From 1984 -88, I studied at the Royal College of Music, for the most part with Professor David Mason, but also with Michael Laird and Stanley Woods. When David Mason was unavailable, the distinguished former Senior Professor, Richard ‘Bob’Walton would take over. Mr. Walton, a student of Ernest Hall in 1927, was still teaching at the RCM during my first two years study before retiring.
The RCM was a very imposing building, steeped in tradition, and left one with the impression of studying in a place of history and importance. From the picture above, straight across the zebra crossing, in the basement immediately to the left of the door, you can see room 29. This was called ‘The Ernest Hall Room’ and was where the majority of the trumpet teaching took place.
Ernest hall was a legend. he strode over the post war trumpet world like a colossus! he came to London, from Liverpool actually, and dominated the London orchestral scene for years, even for a couple of generations (trumpet-wise) after his retirement. he had been awesome as Principal Trumpet of first the London Symphony orchestra but especially as the newly formed BBC Symphony Orchestra, considered the best orchestra in the world, at that time. You had to be taught by either him or one of his students. he continued to teach at the RCM well after his playing days and, at the insistence of his students, continued to take orchestra repertoire classes after even his trumpet teaching days were over, too. If a student wasn’t playing well David Mason would ‘tutt’ and point up reproachfully at Mr. Hall’s rather forbidding portrait on the wall. I was in my first term at the college when david mason escorted Ernest Hall into the building at the age of 99 for the instigation of the Ernest Hall Brass Prize. He died that year…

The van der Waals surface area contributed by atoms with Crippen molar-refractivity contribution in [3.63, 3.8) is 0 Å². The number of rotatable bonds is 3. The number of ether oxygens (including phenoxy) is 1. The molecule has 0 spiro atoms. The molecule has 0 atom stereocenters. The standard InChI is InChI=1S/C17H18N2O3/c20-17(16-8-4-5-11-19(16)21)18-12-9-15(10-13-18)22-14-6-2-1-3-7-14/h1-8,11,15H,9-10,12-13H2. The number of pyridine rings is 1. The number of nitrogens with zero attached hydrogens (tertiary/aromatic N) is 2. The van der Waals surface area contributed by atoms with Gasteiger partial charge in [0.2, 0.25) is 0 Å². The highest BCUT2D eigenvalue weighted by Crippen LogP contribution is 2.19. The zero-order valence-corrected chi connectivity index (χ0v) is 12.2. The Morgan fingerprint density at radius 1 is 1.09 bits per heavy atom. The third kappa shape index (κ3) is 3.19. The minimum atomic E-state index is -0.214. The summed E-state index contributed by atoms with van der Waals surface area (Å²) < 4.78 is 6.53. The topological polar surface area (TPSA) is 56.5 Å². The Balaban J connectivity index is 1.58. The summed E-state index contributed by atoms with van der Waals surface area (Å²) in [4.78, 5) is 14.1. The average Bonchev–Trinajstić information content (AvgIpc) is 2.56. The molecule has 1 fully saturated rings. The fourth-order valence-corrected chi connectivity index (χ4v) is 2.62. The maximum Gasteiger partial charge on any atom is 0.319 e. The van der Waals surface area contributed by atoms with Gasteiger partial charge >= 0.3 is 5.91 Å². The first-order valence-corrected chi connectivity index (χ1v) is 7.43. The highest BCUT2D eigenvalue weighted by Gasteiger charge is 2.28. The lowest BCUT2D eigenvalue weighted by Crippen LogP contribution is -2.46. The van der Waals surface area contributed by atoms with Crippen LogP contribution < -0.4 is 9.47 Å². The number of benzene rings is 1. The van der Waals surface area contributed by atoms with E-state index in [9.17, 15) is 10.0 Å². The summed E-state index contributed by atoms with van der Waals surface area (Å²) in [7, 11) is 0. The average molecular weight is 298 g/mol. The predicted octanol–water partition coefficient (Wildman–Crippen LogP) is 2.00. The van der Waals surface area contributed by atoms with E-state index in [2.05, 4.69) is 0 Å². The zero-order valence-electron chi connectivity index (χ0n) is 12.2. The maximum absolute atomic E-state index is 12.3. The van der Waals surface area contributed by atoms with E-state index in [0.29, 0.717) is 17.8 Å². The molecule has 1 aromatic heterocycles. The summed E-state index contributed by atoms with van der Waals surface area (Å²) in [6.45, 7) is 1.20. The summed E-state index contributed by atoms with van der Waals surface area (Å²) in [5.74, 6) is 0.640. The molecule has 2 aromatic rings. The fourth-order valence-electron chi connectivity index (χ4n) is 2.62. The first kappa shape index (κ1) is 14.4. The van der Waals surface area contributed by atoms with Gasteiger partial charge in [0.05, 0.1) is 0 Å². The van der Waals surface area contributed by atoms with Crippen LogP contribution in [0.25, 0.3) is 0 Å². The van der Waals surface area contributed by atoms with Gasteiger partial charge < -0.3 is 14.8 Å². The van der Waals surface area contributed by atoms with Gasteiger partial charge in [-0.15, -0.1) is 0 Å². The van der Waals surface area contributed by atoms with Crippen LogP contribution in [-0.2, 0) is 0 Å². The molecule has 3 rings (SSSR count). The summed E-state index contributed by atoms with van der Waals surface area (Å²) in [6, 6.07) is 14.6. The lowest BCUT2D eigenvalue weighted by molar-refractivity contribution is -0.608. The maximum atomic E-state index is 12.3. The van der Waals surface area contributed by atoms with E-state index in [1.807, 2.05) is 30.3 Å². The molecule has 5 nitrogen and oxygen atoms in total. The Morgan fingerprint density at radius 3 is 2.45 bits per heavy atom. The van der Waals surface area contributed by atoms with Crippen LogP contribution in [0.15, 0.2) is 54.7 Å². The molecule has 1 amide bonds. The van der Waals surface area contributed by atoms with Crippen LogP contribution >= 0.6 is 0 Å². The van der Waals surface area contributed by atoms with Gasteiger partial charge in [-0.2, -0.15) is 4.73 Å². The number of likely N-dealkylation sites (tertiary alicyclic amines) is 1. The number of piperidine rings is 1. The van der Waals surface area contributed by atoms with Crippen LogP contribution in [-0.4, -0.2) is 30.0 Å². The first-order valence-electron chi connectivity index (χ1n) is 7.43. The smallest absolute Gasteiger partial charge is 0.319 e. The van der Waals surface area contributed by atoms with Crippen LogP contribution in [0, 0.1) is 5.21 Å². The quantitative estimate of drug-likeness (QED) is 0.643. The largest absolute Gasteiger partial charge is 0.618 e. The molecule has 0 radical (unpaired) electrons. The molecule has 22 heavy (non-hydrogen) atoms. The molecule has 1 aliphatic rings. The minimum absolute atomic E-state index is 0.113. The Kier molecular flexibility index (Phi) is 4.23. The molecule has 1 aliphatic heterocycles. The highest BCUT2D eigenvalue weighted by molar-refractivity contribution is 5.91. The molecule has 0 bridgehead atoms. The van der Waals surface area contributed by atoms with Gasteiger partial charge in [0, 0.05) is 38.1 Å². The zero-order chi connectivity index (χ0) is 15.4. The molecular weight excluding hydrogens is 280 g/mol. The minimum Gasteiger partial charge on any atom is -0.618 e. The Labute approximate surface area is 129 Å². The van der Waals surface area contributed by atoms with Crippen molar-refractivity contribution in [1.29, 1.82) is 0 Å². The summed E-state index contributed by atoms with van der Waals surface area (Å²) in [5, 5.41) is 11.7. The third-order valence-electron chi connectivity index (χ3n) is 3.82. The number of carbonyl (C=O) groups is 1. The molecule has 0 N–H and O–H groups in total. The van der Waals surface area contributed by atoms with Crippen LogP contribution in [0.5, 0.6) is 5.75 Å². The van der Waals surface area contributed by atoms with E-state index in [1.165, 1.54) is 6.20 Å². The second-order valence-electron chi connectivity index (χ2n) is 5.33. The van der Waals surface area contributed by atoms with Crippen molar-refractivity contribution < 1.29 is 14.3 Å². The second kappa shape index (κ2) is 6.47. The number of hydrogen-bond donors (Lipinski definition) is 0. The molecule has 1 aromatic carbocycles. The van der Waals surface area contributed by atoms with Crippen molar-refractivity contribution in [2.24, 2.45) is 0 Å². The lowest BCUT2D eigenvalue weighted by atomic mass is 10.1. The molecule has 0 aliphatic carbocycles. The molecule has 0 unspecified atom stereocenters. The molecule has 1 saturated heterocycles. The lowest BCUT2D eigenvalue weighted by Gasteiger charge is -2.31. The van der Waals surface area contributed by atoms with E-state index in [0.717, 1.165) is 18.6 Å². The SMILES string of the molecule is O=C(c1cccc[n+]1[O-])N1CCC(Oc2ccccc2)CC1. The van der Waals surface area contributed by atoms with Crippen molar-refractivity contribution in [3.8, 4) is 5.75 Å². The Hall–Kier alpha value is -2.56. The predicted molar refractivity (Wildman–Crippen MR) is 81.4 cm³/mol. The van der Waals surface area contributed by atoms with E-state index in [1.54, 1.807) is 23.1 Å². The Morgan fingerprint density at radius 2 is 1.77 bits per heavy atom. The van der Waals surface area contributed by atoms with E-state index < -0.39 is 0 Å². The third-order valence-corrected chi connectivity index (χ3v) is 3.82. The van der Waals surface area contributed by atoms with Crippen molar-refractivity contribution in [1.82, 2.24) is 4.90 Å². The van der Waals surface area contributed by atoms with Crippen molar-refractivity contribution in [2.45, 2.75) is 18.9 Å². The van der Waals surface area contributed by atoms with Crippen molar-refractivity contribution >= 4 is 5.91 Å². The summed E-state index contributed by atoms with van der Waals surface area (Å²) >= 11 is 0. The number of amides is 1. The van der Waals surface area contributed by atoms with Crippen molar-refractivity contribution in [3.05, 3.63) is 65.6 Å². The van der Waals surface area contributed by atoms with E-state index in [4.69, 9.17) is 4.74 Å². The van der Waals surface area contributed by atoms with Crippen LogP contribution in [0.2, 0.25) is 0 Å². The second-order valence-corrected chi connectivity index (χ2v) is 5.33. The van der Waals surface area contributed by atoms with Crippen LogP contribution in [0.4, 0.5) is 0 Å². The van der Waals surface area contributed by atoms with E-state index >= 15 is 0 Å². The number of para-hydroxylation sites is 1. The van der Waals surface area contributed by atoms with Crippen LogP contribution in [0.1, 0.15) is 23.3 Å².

Richard ‘Bob’ Walton was a protegee of Hall’s and took over as Senior Professor. By the time I started, Peter Reeve and Michael Laird were also teaching trumpet and Senior Professor David mason had already been there for many years. I studied with David for six wonderful years, and then saw him on the odd occasion for an ‘M.O.T. lesson’ a few times after that. He always demonstrated everything better than me!
The list of students taught by Ernest Hall at the RCM is quite remarkable. The list below, complied by Edgar Riches on Mr. Hall’s retirement as a who’s who of UK trumpeters. Their own pupils still dominate the scene in the Uk, and elsewhere.
Incidentally, prior to Ernest Hall the teachers at the Royal College of Music were John Solomon and firstly, Thomas Harper Junior. Harper, whose father was the second trumpet teacher appointed by the Royal Academy of Music was the first Principal Trumpet of the Royal Liverpool Philharmonic Orchestra.